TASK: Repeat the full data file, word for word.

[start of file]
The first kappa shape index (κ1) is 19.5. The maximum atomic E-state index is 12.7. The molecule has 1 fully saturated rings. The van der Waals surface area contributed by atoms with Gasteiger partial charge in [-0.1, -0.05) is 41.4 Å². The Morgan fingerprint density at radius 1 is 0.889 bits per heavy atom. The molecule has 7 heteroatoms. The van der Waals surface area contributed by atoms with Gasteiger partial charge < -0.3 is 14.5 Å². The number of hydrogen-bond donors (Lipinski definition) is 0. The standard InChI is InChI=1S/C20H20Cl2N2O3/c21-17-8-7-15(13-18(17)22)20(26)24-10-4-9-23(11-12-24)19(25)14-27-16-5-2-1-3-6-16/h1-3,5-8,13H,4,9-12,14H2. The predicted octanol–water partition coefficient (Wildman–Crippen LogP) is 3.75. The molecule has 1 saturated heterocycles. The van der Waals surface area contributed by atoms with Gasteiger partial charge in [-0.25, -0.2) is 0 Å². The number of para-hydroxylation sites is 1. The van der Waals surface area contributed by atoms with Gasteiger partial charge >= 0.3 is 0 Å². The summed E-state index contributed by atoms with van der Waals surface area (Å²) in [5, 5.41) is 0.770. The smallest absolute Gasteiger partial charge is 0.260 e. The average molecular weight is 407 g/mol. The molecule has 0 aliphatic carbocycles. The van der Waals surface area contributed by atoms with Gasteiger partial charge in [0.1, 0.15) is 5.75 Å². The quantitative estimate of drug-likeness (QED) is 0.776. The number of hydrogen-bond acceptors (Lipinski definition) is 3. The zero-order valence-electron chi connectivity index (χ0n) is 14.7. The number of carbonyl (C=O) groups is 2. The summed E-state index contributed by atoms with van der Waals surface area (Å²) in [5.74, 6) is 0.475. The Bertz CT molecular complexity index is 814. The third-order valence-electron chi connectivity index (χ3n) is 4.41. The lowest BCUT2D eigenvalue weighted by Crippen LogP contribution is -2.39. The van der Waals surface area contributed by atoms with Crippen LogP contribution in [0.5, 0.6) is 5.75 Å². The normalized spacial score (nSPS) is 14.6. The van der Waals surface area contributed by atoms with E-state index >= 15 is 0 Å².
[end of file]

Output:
The first kappa shape index (κ1) is 19.5. The maximum atomic E-state index is 12.7. The molecule has 1 fully saturated rings. The van der Waals surface area contributed by atoms with Gasteiger partial charge in [-0.1, -0.05) is 41.4 Å². The Morgan fingerprint density at radius 1 is 0.889 bits per heavy atom. The molecule has 7 heteroatoms. The van der Waals surface area contributed by atoms with Gasteiger partial charge < -0.3 is 14.5 Å². The number of hydrogen-bond donors (Lipinski definition) is 0. The standard InChI is InChI=1S/C20H20Cl2N2O3/c21-17-8-7-15(13-18(17)22)20(26)24-10-4-9-23(11-12-24)19(25)14-27-16-5-2-1-3-6-16/h1-3,5-8,13H,4,9-12,14H2. The predicted octanol–water partition coefficient (Wildman–Crippen LogP) is 3.75. The molecule has 1 saturated heterocycles. The van der Waals surface area contributed by atoms with Gasteiger partial charge in [-0.25, -0.2) is 0 Å². The number of para-hydroxylation sites is 1. The van der Waals surface area contributed by atoms with Gasteiger partial charge >= 0.3 is 0 Å². The summed E-state index contributed by atoms with van der Waals surface area (Å²) in [5, 5.41) is 0.770. The smallest absolute Gasteiger partial charge is 0.260 e. The average molecular weight is 407 g/mol. The molecule has 0 aliphatic carbocycles. The van der Waals surface area contributed by atoms with Gasteiger partial charge in [0.1, 0.15) is 5.75 Å². The quantitative estimate of drug-likeness (QED) is 0.776. The number of hydrogen-bond acceptors (Lipinski definition) is 3. The zero-order valence-electron chi connectivity index (χ0n) is 14.7. The number of carbonyl (C=O) groups is 2. The summed E-state index contributed by atoms with van der Waals surface area (Å²) in [5.74, 6) is 0.475. The Bertz CT molecular complexity index is 814. The third-order valence-electron chi connectivity index (χ3n) is 4.41. The lowest BCUT2D eigenvalue weighted by Crippen LogP contribution is -2.39. The van der Waals surface area contributed by atoms with Crippen LogP contribution in [0.5, 0.6) is 5.75 Å². The normalized spacial score (nSPS) is 14.6. The van der Waals surface area contributed by atoms with E-state index >= 15 is 0 Å².